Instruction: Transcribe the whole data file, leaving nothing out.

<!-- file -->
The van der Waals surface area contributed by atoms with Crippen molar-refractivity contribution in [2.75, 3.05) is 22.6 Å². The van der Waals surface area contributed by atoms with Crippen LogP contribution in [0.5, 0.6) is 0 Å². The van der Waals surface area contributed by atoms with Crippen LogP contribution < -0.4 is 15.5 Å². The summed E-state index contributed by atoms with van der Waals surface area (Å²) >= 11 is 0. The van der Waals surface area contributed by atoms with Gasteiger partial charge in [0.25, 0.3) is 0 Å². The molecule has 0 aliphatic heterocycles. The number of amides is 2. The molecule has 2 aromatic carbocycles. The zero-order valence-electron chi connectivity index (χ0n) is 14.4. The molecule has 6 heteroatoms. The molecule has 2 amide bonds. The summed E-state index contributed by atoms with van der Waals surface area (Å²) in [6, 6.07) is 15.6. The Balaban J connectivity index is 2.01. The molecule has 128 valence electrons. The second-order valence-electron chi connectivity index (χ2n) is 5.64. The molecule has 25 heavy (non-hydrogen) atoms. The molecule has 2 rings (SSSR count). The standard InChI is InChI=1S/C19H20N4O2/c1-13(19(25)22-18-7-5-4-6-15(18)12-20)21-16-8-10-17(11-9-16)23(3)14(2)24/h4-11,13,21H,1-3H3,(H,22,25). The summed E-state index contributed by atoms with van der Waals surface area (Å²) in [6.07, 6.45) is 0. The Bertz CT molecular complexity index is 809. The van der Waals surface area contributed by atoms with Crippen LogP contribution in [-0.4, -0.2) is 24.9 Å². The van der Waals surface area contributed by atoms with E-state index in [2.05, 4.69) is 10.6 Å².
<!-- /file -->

The van der Waals surface area contributed by atoms with Crippen molar-refractivity contribution in [2.75, 3.05) is 22.6 Å². The van der Waals surface area contributed by atoms with Crippen LogP contribution in [0.5, 0.6) is 0 Å². The van der Waals surface area contributed by atoms with Crippen LogP contribution < -0.4 is 15.5 Å². The summed E-state index contributed by atoms with van der Waals surface area (Å²) >= 11 is 0. The van der Waals surface area contributed by atoms with Gasteiger partial charge in [0.25, 0.3) is 0 Å². The molecule has 0 aliphatic heterocycles. The number of amides is 2. The molecule has 2 aromatic carbocycles. The zero-order valence-electron chi connectivity index (χ0n) is 14.4. The molecule has 6 heteroatoms. The molecule has 2 amide bonds. The summed E-state index contributed by atoms with van der Waals surface area (Å²) in [6, 6.07) is 15.6. The Balaban J connectivity index is 2.01. The molecule has 128 valence electrons. The second-order valence-electron chi connectivity index (χ2n) is 5.64. The molecule has 25 heavy (non-hydrogen) atoms. The molecule has 2 rings (SSSR count). The standard InChI is InChI=1S/C19H20N4O2/c1-13(19(25)22-18-7-5-4-6-15(18)12-20)21-16-8-10-17(11-9-16)23(3)14(2)24/h4-11,13,21H,1-3H3,(H,22,25). The summed E-state index contributed by atoms with van der Waals surface area (Å²) in [6.07, 6.45) is 0. The Bertz CT molecular complexity index is 809. The van der Waals surface area contributed by atoms with Crippen LogP contribution in [-0.4, -0.2) is 24.9 Å². The van der Waals surface area contributed by atoms with E-state index in [2.05, 4.69) is 10.6 Å².